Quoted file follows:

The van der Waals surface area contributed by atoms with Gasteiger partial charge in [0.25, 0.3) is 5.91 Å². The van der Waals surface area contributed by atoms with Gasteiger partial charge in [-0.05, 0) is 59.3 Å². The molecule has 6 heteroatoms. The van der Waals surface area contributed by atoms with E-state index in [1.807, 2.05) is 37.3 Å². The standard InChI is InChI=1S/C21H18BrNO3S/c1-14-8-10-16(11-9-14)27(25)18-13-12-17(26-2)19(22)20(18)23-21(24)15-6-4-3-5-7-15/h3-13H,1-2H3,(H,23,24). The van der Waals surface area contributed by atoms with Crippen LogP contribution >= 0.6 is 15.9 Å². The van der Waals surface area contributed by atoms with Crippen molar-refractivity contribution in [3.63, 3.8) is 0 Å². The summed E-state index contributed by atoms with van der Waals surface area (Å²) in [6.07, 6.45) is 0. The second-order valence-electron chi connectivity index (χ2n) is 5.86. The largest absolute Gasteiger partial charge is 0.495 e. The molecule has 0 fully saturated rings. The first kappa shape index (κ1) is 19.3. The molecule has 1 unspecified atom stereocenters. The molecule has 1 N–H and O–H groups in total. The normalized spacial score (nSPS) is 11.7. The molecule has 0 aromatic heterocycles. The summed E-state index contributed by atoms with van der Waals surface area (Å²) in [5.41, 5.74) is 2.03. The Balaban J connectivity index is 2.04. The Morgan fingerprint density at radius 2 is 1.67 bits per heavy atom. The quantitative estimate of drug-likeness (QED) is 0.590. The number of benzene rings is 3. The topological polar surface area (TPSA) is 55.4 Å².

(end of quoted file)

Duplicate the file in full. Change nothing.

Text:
The van der Waals surface area contributed by atoms with Gasteiger partial charge in [0.25, 0.3) is 5.91 Å². The van der Waals surface area contributed by atoms with Gasteiger partial charge in [-0.05, 0) is 59.3 Å². The molecule has 6 heteroatoms. The van der Waals surface area contributed by atoms with E-state index in [1.807, 2.05) is 37.3 Å². The standard InChI is InChI=1S/C21H18BrNO3S/c1-14-8-10-16(11-9-14)27(25)18-13-12-17(26-2)19(22)20(18)23-21(24)15-6-4-3-5-7-15/h3-13H,1-2H3,(H,23,24). The van der Waals surface area contributed by atoms with Crippen LogP contribution >= 0.6 is 15.9 Å². The van der Waals surface area contributed by atoms with Crippen molar-refractivity contribution in [3.63, 3.8) is 0 Å². The summed E-state index contributed by atoms with van der Waals surface area (Å²) in [6.07, 6.45) is 0. The second-order valence-electron chi connectivity index (χ2n) is 5.86. The largest absolute Gasteiger partial charge is 0.495 e. The molecule has 0 fully saturated rings. The first kappa shape index (κ1) is 19.3. The molecule has 1 unspecified atom stereocenters. The molecule has 1 N–H and O–H groups in total. The normalized spacial score (nSPS) is 11.7. The molecule has 0 aromatic heterocycles. The summed E-state index contributed by atoms with van der Waals surface area (Å²) in [5.41, 5.74) is 2.03. The Balaban J connectivity index is 2.04. The Morgan fingerprint density at radius 2 is 1.67 bits per heavy atom. The quantitative estimate of drug-likeness (QED) is 0.590. The number of benzene rings is 3. The topological polar surface area (TPSA) is 55.4 Å².